To Live

When the protagonist, Fugui, loses all his money and property because of his addictive gambling right at the beginning of the novel, To Live by Yu Hua (translated by Michael Berry) , we know that it will not be a typical hero who succeeds in all his endeavors.


What is the book about? 

After squandering all his family’s wealth that was accumulated over a long period of time, Fugui is consigned to a small piece of land on the outskirts of his village. Not able to take the shock of Fugui’s mistake, his father soon dies while he is left to take care of his wife, mother and daughter, Fengxia.

Thus, from being a landowner’s whoring and gambling son, he becomes a mere peasant. The whole family now struggles to survive.

The story spans Fugui’s entire life and sheds a unique light on several aspects of China’s history such as the coming of communist policies and having common policies such as communal agricultural practices.

To Live is also marred by deep horrors and suffering from his participation in the brutal Civil War, to the unending starvation they faced due to misguided policies and the many deaths of his family members that Fugui had to unfortunately see. His transformation from a wastrel to a loving father, make the protagonist, Fugui, an example of both grit and a tough survivor.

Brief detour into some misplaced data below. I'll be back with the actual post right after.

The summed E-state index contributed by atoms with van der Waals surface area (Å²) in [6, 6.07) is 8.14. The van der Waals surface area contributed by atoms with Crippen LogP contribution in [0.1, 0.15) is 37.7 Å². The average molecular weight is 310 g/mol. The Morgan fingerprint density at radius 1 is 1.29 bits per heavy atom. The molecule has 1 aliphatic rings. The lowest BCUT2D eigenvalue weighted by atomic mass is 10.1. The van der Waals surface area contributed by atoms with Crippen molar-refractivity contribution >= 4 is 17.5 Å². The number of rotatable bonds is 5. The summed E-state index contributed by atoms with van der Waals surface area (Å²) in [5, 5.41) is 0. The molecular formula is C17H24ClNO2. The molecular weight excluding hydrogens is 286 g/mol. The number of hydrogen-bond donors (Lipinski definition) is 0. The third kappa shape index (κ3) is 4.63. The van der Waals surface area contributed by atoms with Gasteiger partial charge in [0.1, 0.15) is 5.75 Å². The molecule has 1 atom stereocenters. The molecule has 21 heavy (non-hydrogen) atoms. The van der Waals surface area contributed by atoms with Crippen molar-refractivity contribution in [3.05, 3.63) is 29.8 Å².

One last reason to pick it up?

The novel, To Live, actually starts with a narrator who is reminiscing and thinking about how he collected folk songs in the countryside ten years ago. While doing that, he once took a nap in the fields and chanced across an elderly man who was affectionately talking to his ox and gently coaxing it to work by mentioning names of other oxen.  This interesting habit, of course, intrigued the nameless folk song collecting narrator and that man was of course, Fugui himself-now wearied from all his past struggles and lightheartedly singing away to his ox.
From then on, Fugui is the one who then narrated his life story to the original narrator.

For this reviewer, that is in fact quite an interesting narrative style, that makes To Live worth a read along with all the first hand information one gets about China and its long history as well.

Still unsure?
Read a sample over here:



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